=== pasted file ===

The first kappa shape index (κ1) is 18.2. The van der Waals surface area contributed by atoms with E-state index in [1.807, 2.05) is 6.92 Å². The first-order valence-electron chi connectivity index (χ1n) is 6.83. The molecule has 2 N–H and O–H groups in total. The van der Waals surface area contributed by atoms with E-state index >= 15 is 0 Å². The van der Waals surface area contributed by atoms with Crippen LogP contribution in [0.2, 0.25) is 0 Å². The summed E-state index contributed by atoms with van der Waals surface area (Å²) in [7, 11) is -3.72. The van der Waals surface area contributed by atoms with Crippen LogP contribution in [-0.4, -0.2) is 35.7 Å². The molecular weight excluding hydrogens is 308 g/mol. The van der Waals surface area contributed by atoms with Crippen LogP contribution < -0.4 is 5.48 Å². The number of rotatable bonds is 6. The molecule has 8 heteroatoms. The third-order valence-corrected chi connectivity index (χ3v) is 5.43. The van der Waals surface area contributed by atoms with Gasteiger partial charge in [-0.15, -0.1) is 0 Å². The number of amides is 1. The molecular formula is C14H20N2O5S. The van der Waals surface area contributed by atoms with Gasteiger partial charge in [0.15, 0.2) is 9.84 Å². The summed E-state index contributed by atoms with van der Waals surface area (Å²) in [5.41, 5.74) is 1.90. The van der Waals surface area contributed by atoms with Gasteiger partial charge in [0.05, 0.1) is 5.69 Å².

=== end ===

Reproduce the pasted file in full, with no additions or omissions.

The first kappa shape index (κ1) is 18.2. The van der Waals surface area contributed by atoms with E-state index in [1.807, 2.05) is 6.92 Å². The first-order valence-electron chi connectivity index (χ1n) is 6.83. The molecule has 2 N–H and O–H groups in total. The van der Waals surface area contributed by atoms with E-state index >= 15 is 0 Å². The van der Waals surface area contributed by atoms with Crippen LogP contribution in [0.2, 0.25) is 0 Å². The summed E-state index contributed by atoms with van der Waals surface area (Å²) in [7, 11) is -3.72. The van der Waals surface area contributed by atoms with Crippen LogP contribution in [-0.4, -0.2) is 35.7 Å². The molecular weight excluding hydrogens is 308 g/mol. The van der Waals surface area contributed by atoms with Crippen LogP contribution < -0.4 is 5.48 Å². The number of rotatable bonds is 6. The molecule has 8 heteroatoms. The third-order valence-corrected chi connectivity index (χ3v) is 5.43. The van der Waals surface area contributed by atoms with Gasteiger partial charge in [-0.15, -0.1) is 0 Å². The number of amides is 1. The molecular formula is C14H20N2O5S. The van der Waals surface area contributed by atoms with Gasteiger partial charge in [0.15, 0.2) is 9.84 Å². The summed E-state index contributed by atoms with van der Waals surface area (Å²) in [5.41, 5.74) is 1.90. The van der Waals surface area contributed by atoms with Gasteiger partial charge in [0.05, 0.1) is 5.69 Å².